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Handling dirt on sensor and/or lenses

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Intended as a start of a collection of tips and tricks on this topic:

If you have a mirrorless, exchangeable lens camera, then sooner or later you will likely be affected by this: dust (or worse) spots, specks or stains that become visible on your pictures.

How to detect: well this part is easy. They become visible when reviewing pictures at or near full resolution on a computer screen. Typically as dark spots against an otherwise bright, or at least uniformly colored background.

Are the particles on the sensor, or on the lens? this is not quite so easy to differentiate. And there may be cases when both components are affected.

I typically exchange lenses first, in order to see if the problem is confined to one lens, and does not occur with the other. If the problem persists regardless of lens, then that's a strong indication that the problem sits on the sensor. If the problem only occurs with one lens and not with any other, then this is again a strong indication that the problem sits on this one lens.

For instance, I identified a lens problem with my 100-400GM by mounting it to the body, setting it to aperture priority and setting the aperture to the smallest possible value (38), then aiming at a bright, cloudy sky: spots then became visible in a 5 o'clock position of the EVF. Up to this moment, the cause could have been the sensor, or the lens. But when I turned the zoom ring towards 400mm, the spots sort of moved a little towards the center, still at the 5 o'clock direction, and became more blurred. That's when I figured it was a lens related problem.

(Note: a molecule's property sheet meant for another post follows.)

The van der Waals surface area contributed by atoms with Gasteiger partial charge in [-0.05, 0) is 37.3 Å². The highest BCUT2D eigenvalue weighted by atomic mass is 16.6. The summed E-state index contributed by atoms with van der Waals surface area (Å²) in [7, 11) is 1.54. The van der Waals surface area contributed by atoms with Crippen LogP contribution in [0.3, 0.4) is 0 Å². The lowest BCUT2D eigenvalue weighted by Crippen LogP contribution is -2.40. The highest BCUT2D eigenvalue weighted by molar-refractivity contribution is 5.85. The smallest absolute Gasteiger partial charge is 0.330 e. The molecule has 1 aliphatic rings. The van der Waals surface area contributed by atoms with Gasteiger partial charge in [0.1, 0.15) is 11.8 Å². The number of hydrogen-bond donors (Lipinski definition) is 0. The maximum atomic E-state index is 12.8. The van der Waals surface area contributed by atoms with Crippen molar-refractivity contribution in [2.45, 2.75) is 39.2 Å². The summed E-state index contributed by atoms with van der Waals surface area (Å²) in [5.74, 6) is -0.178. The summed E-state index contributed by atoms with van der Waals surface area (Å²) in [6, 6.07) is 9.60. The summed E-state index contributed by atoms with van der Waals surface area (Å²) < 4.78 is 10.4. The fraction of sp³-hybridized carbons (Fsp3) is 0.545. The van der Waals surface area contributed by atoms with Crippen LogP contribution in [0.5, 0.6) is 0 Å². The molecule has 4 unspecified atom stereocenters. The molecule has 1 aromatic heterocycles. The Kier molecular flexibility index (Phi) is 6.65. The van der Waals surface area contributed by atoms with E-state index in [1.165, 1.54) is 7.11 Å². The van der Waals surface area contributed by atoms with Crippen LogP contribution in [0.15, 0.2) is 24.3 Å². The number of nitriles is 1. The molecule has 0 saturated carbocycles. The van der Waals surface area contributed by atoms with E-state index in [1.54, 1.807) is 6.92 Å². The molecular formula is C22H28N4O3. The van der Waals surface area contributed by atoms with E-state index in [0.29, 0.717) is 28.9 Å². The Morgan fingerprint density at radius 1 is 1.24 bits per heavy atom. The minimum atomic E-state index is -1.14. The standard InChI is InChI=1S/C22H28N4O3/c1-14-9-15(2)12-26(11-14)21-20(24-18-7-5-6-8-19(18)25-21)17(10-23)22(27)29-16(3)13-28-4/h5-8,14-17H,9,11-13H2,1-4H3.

What to do about it: of course, you can always resort to a professional cleaning service. But this is both costly and, at least in my case, time consuming. As I'll have to bring it in to the dealer who is situated a 45 minutes drive away and leave it there for a couple of days. Then later I'll have to pick it up again. So for me this is not a sustainable option, considering my typical usage pattern: which is mostly outdoors, hiking through the alps, and exchanging lenses quite frequently along the way. So, the risk is always with me.

But I've had good results with these do-it-yourself cleaning swabs. And, against their expressed recommendation, I'm still on my first swab as I keep re-using it as long as it works well. What I've found out though is, that it's worth while to well lubricate the swab, before doing the cleaning. I'm saving on the swabs themselves, but am generous on the cleaning liquid.

As far as the 100-400GM is concerned: the problem was in fact sitting on the rear end of the lens. And it was visible when using a good glass-glass magnifying glass when looking into the rear end at slightly varying angles and having really bright LED lights. (I'm 60 years old and my natural vision has deteriorated with age, so I' taking every help I can get hold of).  Apparently there is a flat protective glass inside the rear end to keep dirt from getting really deep inside the lens. Well done, Sony! So I was able to use the same swab that's intended for sensor cleaning to also clean the rear end of the lens, too.

Maybe your mileage varies, and maybe you'd like to share your experience, too.

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I use the clean mode first before reaching for a swab. I usually remove the lens first, place the cap on the camera and point it downward before activating it.

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  • 8 months later...

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